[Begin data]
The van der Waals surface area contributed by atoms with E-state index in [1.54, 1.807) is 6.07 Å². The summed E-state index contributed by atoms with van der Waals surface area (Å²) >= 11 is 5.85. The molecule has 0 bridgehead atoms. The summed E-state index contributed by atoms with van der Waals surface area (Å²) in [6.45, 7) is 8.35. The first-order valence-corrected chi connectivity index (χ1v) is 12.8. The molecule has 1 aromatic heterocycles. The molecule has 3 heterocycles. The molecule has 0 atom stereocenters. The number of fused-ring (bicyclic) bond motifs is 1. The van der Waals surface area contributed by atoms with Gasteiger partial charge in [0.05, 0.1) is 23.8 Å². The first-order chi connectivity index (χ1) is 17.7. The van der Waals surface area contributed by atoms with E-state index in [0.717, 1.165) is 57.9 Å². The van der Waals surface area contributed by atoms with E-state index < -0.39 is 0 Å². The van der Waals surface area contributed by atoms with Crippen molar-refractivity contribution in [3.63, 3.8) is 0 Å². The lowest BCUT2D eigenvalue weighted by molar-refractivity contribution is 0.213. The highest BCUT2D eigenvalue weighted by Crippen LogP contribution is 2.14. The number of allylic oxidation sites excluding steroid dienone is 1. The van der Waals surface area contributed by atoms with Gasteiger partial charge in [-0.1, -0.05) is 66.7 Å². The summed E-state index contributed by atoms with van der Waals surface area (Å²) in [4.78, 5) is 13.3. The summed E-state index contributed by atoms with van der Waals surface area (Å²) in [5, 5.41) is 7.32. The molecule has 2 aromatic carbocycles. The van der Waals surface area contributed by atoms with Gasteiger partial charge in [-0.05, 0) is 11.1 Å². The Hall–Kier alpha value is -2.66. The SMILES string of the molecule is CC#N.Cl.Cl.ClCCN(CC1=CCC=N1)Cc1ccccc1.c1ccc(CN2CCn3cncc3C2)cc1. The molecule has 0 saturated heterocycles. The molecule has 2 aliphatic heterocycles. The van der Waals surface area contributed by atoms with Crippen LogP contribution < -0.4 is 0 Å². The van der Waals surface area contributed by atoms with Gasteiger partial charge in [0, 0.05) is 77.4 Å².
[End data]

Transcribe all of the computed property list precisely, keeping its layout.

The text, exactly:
The van der Waals surface area contributed by atoms with E-state index in [1.54, 1.807) is 6.07 Å². The summed E-state index contributed by atoms with van der Waals surface area (Å²) >= 11 is 5.85. The molecule has 0 bridgehead atoms. The summed E-state index contributed by atoms with van der Waals surface area (Å²) in [6.45, 7) is 8.35. The first-order valence-corrected chi connectivity index (χ1v) is 12.8. The molecule has 1 aromatic heterocycles. The molecule has 3 heterocycles. The molecule has 0 atom stereocenters. The number of fused-ring (bicyclic) bond motifs is 1. The van der Waals surface area contributed by atoms with Gasteiger partial charge in [0.05, 0.1) is 23.8 Å². The first-order chi connectivity index (χ1) is 17.7. The van der Waals surface area contributed by atoms with E-state index in [0.717, 1.165) is 57.9 Å². The van der Waals surface area contributed by atoms with E-state index < -0.39 is 0 Å². The van der Waals surface area contributed by atoms with Crippen molar-refractivity contribution in [3.63, 3.8) is 0 Å². The lowest BCUT2D eigenvalue weighted by molar-refractivity contribution is 0.213. The highest BCUT2D eigenvalue weighted by Crippen LogP contribution is 2.14. The number of allylic oxidation sites excluding steroid dienone is 1. The van der Waals surface area contributed by atoms with Gasteiger partial charge in [-0.1, -0.05) is 66.7 Å². The summed E-state index contributed by atoms with van der Waals surface area (Å²) in [4.78, 5) is 13.3. The summed E-state index contributed by atoms with van der Waals surface area (Å²) in [5, 5.41) is 7.32. The molecule has 2 aromatic carbocycles. The van der Waals surface area contributed by atoms with Gasteiger partial charge in [-0.05, 0) is 11.1 Å². The Hall–Kier alpha value is -2.66. The SMILES string of the molecule is CC#N.Cl.Cl.ClCCN(CC1=CCC=N1)Cc1ccccc1.c1ccc(CN2CCn3cncc3C2)cc1. The molecule has 0 saturated heterocycles. The molecule has 2 aliphatic heterocycles. The van der Waals surface area contributed by atoms with Crippen LogP contribution < -0.4 is 0 Å². The van der Waals surface area contributed by atoms with Gasteiger partial charge in [0, 0.05) is 77.4 Å².